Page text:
Herefordshire Unitary Authority
|Cemetery notes and/or description:|
Wigmore Abbey was an Augustinian abbey with a grange, situated about a mile (2 km) north of the village of Wigmore, in the county of Herefordshire, England. Only ruins of the abbey now remain.
The abbey was founded by Ranulph de Mortimer and his son, Hugh de Mortimer in 1179 in the parish of Leintwardine. The construction of the abbey was also assisted by other local landowners including Brian de Brampton, who contributed building materials from his woods and quarries. At the time it was the largest monastery in the county, followed by Abbey Dore and Leominster Priory.
The abbey church, like the church at Wigmore, was dedicated to St. James. As they were the principal patrons of the abbey, many members of the Mortimer family were buried there, among them five Earls of March.
The abbey continued to flourish until the period of the dissolution of the monasteries in 1530, when it was destroyed. The remains of the building were given to Sir T. Palmer.
During the depression Edwin Powell lived here and farmed the land with his sons, it was then a total of approximately 300 acres, the depression forced them to down size.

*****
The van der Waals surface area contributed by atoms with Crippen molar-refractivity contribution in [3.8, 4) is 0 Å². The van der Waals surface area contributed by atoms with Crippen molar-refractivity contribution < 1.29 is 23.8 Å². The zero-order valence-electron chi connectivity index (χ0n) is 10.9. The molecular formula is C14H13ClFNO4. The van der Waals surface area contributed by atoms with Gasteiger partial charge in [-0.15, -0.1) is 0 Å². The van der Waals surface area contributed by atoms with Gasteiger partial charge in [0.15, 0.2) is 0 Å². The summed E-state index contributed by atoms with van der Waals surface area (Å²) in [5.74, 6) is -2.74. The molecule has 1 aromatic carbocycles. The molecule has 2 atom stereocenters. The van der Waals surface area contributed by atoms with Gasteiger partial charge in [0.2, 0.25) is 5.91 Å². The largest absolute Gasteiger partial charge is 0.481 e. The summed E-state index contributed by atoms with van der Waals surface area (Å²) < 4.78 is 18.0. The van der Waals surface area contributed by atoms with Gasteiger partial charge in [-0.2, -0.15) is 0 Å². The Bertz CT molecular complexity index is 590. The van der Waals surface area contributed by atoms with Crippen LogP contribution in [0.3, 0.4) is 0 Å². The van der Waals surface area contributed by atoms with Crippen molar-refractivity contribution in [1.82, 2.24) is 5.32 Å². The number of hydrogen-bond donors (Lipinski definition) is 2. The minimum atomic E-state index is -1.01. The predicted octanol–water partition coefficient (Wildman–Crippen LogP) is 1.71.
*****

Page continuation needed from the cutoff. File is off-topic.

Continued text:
The Brierley family owned all the buildings, fields and wood before they sold it all to somebody who then sold the house to John Challis and the fields and remaining buildings were bought by farmers.
As of 2002, the abbey was the property of actor John Challis (best known as Boycie from Only Fools and Horses), who lived in the abbot's lodging, the only building to survive. The program The Green Green Grass starring John Challis is filmed at Wigmore Abbey along with other locations in the area.
Wigmore Abbey Parish is a parish with nine village churches in northwest Herefordshire.
Wigmore Abbey is thought to be the place of origin of a manuscript outlining its own history and founding, as well as the lineage of Roger Mortimer, whose father Edmund petitioned Parliament (successfully) to be named heir to the throne in 1374. His claim was ignored by King Henry IV's succession. The Chronicle of Wigmore Abbey is now housed at the University of Chicago.
|Photos may be scaled.|
Click on image for full size.